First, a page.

“I’m glad I was able to help in the investigation that placed him at Spread Creek at a definite time on August 29,” Jalovec told CNN.

CNN has not been able to independently verify Baker’s claims. North Port police confirmed to CNN that Baker spoke with the department before posting the videos on TikTok.

$30,000 in rewards offered for tips

As the search for Laundrie stretches into its second week, two separate rewards totaling $30,000 have been offered to anyone who provides law enforcement officials with Laundrie’s whereabouts.

Boohoff Law, a personal injury law firm, said in a release on its website it is offering a $20,000 reward to be “paid once the investigating law enforcement agency supplies” the firm with “written verification that a tip helped lead to locating” Laundrie.

The law firm, which has multiple offices across Florida, including North Port, said its reward “will remain open for two months starting from the receipt of the tip” by law enforcement.

Meanwhile, a second reward has been offered by Jerry Torres, who said in a tweet Wednesday he was a neighbor of the Petito family. Torres wrote that he and his daughter “offer our deepest condolences to the family of Gabby Petito,” adding, “We are offering a reward of $5,000 for tips leading to an arrest.”
Torres said Friday the reward he’s offering had been raised to $10,000, thanks in part to help by people like Steve Moyer, the former deputy chief of police for Sarasota, Florida.

“Money gets people to talk,” Moyer told CNN affiliate WZVN Friday.

Remembering Gabby

The disappearance of Petito, and subsequent search for Laundrie, has received a wave of national interest as well as brought heightened attention to others who have gone missing in the US.
Since the discovery of Petito, vigils have been held from Salt Lake City to the East Coast.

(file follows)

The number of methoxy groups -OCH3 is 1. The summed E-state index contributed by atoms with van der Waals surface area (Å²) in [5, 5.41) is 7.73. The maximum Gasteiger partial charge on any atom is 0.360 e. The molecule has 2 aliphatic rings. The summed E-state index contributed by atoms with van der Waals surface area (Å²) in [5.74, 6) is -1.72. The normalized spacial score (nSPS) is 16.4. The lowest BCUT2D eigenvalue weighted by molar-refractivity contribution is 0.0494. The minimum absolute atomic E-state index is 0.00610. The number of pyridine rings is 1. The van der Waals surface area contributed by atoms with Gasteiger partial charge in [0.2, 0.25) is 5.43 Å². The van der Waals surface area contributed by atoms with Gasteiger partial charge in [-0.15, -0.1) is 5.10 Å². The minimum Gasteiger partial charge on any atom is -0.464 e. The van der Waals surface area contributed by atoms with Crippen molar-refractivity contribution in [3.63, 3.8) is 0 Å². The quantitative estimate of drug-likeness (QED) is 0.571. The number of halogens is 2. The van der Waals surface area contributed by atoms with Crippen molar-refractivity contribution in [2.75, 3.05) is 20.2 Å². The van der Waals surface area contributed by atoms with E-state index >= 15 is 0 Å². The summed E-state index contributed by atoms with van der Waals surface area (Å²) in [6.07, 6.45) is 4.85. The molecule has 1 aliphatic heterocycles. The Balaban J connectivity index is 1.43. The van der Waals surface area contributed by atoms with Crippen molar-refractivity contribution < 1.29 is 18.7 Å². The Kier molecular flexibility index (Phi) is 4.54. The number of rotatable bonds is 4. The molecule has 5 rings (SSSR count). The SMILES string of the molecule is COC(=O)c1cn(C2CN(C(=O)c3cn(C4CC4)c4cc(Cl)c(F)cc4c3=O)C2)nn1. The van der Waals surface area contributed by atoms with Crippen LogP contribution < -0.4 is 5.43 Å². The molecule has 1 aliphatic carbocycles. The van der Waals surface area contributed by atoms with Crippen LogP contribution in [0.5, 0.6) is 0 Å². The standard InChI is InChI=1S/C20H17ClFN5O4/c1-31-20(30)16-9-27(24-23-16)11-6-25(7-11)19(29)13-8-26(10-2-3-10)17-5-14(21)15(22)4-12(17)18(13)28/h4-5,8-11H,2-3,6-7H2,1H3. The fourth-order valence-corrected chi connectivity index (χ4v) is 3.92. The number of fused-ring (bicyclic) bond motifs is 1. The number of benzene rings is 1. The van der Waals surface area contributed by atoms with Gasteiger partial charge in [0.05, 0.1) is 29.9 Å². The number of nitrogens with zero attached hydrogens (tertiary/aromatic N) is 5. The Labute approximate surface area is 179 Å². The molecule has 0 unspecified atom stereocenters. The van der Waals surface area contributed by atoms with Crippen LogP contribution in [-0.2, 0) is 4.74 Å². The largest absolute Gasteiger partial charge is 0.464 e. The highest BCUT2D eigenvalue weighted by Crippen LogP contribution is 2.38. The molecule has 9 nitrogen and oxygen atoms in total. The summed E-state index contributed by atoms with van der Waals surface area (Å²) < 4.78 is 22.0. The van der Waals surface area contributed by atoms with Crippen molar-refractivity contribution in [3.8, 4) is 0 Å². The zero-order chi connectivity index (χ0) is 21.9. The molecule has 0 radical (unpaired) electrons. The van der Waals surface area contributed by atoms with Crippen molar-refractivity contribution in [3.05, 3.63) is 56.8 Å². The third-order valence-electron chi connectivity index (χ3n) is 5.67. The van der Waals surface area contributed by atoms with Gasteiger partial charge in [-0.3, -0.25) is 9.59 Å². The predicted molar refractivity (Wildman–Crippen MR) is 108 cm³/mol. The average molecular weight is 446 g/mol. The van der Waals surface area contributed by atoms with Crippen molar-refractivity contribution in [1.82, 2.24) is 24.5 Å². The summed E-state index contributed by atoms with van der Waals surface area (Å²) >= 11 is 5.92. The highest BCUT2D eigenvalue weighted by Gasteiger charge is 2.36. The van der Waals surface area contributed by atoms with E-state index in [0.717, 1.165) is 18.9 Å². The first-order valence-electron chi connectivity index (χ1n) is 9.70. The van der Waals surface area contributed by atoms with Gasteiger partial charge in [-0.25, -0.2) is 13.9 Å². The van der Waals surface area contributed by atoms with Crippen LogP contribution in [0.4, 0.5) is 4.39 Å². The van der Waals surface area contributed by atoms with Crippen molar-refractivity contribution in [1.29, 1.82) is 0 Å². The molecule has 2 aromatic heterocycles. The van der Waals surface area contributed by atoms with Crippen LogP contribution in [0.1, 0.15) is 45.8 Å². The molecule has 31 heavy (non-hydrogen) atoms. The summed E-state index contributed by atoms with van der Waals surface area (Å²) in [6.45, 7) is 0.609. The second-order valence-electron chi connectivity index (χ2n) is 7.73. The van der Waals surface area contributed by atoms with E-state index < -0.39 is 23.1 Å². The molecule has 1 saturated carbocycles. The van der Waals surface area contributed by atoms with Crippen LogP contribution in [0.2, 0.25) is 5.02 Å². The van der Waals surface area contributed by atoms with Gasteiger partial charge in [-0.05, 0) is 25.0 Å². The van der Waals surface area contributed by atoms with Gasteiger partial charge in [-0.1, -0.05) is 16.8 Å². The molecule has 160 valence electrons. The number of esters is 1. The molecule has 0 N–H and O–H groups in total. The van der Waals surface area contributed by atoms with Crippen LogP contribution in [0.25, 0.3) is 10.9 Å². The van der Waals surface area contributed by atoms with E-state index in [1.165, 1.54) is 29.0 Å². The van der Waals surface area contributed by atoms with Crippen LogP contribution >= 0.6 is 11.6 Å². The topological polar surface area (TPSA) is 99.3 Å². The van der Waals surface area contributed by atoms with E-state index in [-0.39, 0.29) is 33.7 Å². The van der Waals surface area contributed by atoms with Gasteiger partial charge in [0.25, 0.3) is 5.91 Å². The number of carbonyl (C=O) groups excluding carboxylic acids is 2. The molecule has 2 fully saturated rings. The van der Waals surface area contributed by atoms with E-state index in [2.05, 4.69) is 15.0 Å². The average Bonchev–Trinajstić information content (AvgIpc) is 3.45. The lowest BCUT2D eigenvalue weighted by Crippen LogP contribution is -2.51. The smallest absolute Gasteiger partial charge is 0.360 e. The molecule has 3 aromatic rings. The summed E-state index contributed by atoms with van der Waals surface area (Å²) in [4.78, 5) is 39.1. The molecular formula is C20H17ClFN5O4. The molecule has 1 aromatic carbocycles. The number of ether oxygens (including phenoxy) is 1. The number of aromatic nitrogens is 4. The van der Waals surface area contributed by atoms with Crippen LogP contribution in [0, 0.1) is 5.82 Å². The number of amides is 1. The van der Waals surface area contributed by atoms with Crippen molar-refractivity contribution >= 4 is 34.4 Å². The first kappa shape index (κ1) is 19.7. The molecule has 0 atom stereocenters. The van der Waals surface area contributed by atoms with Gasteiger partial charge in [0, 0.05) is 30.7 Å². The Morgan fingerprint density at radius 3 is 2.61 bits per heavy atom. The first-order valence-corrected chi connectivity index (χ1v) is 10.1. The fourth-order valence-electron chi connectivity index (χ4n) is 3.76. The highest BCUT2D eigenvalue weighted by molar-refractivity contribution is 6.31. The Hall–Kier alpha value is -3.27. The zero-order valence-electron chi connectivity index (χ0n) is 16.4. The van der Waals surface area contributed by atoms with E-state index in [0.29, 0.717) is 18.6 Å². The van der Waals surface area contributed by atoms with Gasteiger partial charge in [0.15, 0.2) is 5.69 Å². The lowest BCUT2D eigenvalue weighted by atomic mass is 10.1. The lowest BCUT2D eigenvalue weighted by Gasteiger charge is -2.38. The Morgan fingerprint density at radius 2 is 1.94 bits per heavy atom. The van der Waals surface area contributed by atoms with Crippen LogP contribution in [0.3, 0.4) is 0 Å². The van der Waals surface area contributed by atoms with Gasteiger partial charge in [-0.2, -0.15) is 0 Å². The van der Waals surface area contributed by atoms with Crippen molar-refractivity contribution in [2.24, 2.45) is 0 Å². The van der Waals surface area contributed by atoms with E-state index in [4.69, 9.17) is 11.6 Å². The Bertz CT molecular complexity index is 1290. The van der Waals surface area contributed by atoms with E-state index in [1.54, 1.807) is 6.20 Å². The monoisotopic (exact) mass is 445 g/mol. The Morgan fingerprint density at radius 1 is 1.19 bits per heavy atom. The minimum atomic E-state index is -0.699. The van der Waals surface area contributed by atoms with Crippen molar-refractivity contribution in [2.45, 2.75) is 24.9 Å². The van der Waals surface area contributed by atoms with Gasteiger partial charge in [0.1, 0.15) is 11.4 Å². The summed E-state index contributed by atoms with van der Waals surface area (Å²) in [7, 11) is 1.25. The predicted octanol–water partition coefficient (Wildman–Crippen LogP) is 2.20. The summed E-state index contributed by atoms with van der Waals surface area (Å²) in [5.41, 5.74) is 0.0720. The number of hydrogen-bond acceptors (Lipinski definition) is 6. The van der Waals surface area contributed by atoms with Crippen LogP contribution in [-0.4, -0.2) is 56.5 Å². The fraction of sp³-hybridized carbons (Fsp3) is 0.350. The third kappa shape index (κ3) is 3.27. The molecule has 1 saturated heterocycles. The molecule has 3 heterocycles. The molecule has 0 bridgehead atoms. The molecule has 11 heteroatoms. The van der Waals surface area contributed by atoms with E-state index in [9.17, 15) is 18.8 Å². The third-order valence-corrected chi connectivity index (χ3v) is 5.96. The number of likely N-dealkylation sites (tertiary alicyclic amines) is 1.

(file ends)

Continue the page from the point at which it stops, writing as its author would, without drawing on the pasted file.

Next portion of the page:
These families of missing Black people are frustrated with the lack of response to their cases

On Friday, residents of Blue Point, New York — Petito’s hometown on Long Island — lit candles in a memorial to show support for her family.

The organizers of “Light the Night For Gabby Petito” hope that similar demonstrations would stretch beyond Long Island, according to CNN affiliate WABC.

Candles were provided along with a request for a $20 donation with proceeds going to the Petito family, WABC said.

A candle lighting and butterfly release memorial is slated for Saturday evening in North Port in front of its city hall, according to The Daily Sun.

A memorial visitation for Petito is planned for Sunday afternoon in Holbrook on Long Island, according to Moloney’s Holbrook Funeral Home. It will be open to the public.

Richard Stafford, an attorney for Petito’s family, confirmed in a statement Friday her funeral would be held Sunday, adding that the family has asked for donations to be made to the future Gabby Petito Foundation in lieu of flowers.

CNN’s Randi Kaye, Leyla Santiago, Dakin Andone, Steve Almasy, Kate Conerly, Christina Maxouris, Rebekah Riess, Gregory Lemos and Sara Weisfeldt contributed to this report.





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Reserve a time for TSA screening


Harriet Baskas, Special to USA TODAY
Published 5:55 p.m. ET May 3, 2021 | Updated 6:11 p.m. ET May 3, 2021

CLOSE

The good news: Air travel is picking up. Sunday, the Transportation Security Administration screened more than 1.6 million passengers, the most since March 12, 2020.

The bad news: Long wait times at security checkpoints may be coming back, too.